Scientists have discovered that insects keep their backs to light sources at night, a behavior that suggests artificial lights are disrupting their natural navigation. This finding, based on high-speed camera footage, challenges long-held beliefs and highlights the impact of artificial lighting on insect behavior and conservation.
At night in the cloud forest of Costa Rica, a small team of international scientists turned on a light and waited. Soon insects large and small descended from the darkness. Butterflies with spots resembling unblinking eyes on each wing. Shiny armored beetles. He flies. Once, even a praying mantis. Each of them did the same hypnotic, dizzying dance around the lamp as if they were connected to it by an invisible thread.
Excitement spread among the group of researchers, even though this phenomenon was not new to them. The difference is that they now have sophisticated technology and high-speed cameras — capable of capturing fast, frenetic orbits — to map the hard-to-track movements of hundreds of insects and discover the secrets surrounding the reasons for their antics around light. At night.
Detection of insect behavior
A surprising detail emerged in the data: While flying, the insects kept their backs facing the artificial light source.
“You watch slow-motion videos and see it happening over and over again,” says Yash Sondhi, a recent Ph.D. in biological sciences at Florida International University. Graduate and current postdoctoral researcher at the Florida Museum of Natural History. “Maybe when people notice it, like around porch lights or street lamps, they seem to fly straight at it, but that's not the case.”
This behavior, which had not been documented before, was published in the journal Nature CommunicationsIt offers a new explanation, and while it confirms that light inactivates insects, it also offers a new take on this conservation concern.
Over millions of years, insects have evolved to master flight by relying on the brightest thing they can see: the sky. Today, the lit world throws its instincts for a loop. The insects believe that the imposter “sky” they find is the real one and become trapped in an exhausting cycle trying to stay oriented. It's a futile effort that results in clumsy maneuvers and occasional head-on collisions into the light.
Gravity, flight and artificial light
A good understanding of gravity is mandatory for all animals.
Especially those that fly, such as insects that perform flying tasks that can exceed those performed by human pilots. When flying, they feel such rapid acceleration that their gravity sensing becomes unreliable. They need the sky, even at night, to know which direction to turn and navigate, while maintaining control in the air. But artificial light messes with this system.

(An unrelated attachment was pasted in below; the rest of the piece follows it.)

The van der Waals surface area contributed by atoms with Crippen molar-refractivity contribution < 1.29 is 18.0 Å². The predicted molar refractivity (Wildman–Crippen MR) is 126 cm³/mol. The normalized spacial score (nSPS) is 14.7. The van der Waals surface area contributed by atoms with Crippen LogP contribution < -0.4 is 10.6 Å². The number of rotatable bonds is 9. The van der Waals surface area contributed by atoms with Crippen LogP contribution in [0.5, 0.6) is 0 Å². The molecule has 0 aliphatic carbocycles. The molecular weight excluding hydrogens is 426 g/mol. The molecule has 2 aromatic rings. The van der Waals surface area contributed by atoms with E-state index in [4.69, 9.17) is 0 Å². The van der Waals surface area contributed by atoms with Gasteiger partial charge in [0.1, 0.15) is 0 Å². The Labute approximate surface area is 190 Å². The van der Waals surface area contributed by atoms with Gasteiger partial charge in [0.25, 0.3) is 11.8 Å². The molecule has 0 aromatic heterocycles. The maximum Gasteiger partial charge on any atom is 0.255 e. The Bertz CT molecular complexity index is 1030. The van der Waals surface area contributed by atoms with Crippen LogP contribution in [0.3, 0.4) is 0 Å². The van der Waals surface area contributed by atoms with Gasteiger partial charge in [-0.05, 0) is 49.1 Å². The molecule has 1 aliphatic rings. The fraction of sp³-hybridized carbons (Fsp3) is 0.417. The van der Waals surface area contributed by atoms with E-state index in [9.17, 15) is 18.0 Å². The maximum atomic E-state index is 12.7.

Sondhi began connecting the dots between insect vision, light, and flight when he joined the lab of Jamie Theobald, an assistant professor of biology at Florida International University, in 2017.
However, the work really began when he found a group of specialists in the fields of insect flight and sensory systems who were determined to collect and study a deluge of 3D flight data to see what, if anything, was revealed.
Pioneering discoveries and future considerations
This group included Sundy and Theobald, as well as Sam Fabian and Huai Ti Lin from Imperial College Londonand Pablo Allen of the Council for International Educational Exchange in Monteverde, Costa Rica.
The research project began in Lin's lab where Fabian works, which has a motion-capture arena like the kind used in movies, only the size of insects.
Small L-shaped tags were pasted along the backs of many of the moths and dragonflies, so when they flew around the light, they were also collecting data about how they rolled, turned and moved through three-dimensional space.
“In one of the first experiments, I let a large yellow butterfly under the wing take off from my hand and fly directly over the UV lamp and it instantly turned upside down,” he said. “But we didn’t know then whether the behavior we saw and measured in the laboratory could also be seen in the wild.”
National Geographic funding helped the team travel to Costa Rica — a country rich in diverse insect life — with their cameras to find out.
In total, they collected more than 477 videos covering more than 11 insect orders, then used computer tools to reconstruct points along the flight paths in 3D. Combined with motion capture data, the researchers figured it all out Classify In fact, they turned upside down when exposed to light, just like the big yellow wing in the lab.
“This was a prehistoric question. In the early writings, people would notice this around a fire,” Theobald said. “All of our speculation about why this happened turned out to be wrong, so this is definitely the coolest project I’ve ever been a part of.”
While the study confirms that light inactivates insects, it also suggests that the direction of light matters. The worst is an uplight or just a bare bulb. Shrouding or shielding may be key to offset negative effects on insects.
The team also thinks about lighter colors, as if cool versus warm colors have different effects. Of course, the still unexplained mystery surrounds attraction to light, and how it occurs in the first place over such great distances.
“I've been told before that you can't ask why questions like that, and that there's no point in them,” Sondhi said. “But through our perseverance and finding the right people, we came up with an answer that none of us had really thought about, but that is so important for raising awareness about how light affects insect populations and informing changes that can help them.”
Reference: “Why Do Flying Insects Congregate Under Artificial Light” by Samuel T. Fabian, Yash Sondhi, and Pablo E. Allen, and Jimmy C. Theobald, Huai Ti Lin, January 30, 2024, Nature Communications.
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